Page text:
Pakistan received 181 percent above average rainfall during the monsoon season this year, breaking the record of 62 years. With Balochistan experiencing 450 percent more rainfall than usual, it seems to be the most affected province. About 170 people have died, hundreds more are waiting to be rescued and thousands have been displaced as a result. According to these statistics, this year is particularly devastating but the whole phenomenon is not an unusual occurrence. Reports of this nature flood news outlets every year and still, here we stand.
According to the government’s estimates, 54 children, 42 women and 67 men have been killed since June. Furthermore, 15,377 houses have collapsed, 10,000 embankments have been destroyed, countless dams damaged and bridges connecting different areas have fallen. Many individuals are currently stranded, with little hope to survive as consistent rains are expected until August 10. There are also long-term consequences to keep in mind with over 0.2 million acres of agricultural land under water, yields are expected to run dry for the foreseeable future.
PM Shehbaz Sharif visited some of the heavily impacted areas of Balochistan and distributed over Rs.1 million to the families of victims, alongside other disbursements for those affected. He further announced that round-the-clock rescue, relief and rehabilitation measures will be taken and multiple organisations have taken positive steps to support this initiative. The Pakistan Telecommunication Authority (PTA) for instance is providing free services in calamity-hit areas and allies like China have also offered humanitarian aid in the form of food packs, solar panels for electricity and living equipment. These are excellent steps to be taken but for once, we must recognise that it would be much better if we were acting preemptively rather than reactively. Visiting the scene after tragedy has struck and promising to offer help simply does not compare to taking proactive measures before such disasters.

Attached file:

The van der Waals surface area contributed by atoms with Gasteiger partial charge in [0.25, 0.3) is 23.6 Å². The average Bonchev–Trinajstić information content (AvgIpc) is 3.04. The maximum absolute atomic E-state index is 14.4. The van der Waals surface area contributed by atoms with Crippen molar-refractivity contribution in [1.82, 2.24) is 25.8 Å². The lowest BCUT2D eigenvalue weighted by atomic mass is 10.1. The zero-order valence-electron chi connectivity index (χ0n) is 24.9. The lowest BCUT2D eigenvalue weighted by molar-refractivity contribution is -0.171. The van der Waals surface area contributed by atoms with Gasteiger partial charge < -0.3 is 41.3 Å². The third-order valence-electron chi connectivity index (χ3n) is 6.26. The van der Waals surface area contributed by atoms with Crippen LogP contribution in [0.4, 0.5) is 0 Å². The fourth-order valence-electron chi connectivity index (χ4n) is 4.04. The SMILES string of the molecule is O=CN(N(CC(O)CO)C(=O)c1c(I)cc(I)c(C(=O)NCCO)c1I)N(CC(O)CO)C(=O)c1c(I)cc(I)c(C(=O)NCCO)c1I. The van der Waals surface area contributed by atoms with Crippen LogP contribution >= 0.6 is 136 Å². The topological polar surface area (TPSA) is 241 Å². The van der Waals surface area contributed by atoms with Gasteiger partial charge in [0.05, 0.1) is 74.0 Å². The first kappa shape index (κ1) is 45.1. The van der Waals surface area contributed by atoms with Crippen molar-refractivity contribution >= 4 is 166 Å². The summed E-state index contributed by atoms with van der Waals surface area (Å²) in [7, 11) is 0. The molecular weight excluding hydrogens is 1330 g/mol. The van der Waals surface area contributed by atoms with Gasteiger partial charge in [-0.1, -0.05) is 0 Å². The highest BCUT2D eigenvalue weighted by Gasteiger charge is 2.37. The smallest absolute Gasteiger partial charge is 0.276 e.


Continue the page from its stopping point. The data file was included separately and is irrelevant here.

If we have seen the same series of events take place in provinces like Balochistan and cities like Karachi every single year for decades, why has the government not set up mechanisms to avoid this fate. Research and development are key because Pakistan needs innovative solutions to flood management. Redirecting flood water, protecting agricultural lands, safeguarding villages and using the excess water productively are all needs that must be catered to. We cannot live in the two extremes of droughts or floods, some middle ground must be achieved and for that, we need long-term policies that at least focus on disaster management if not prevention.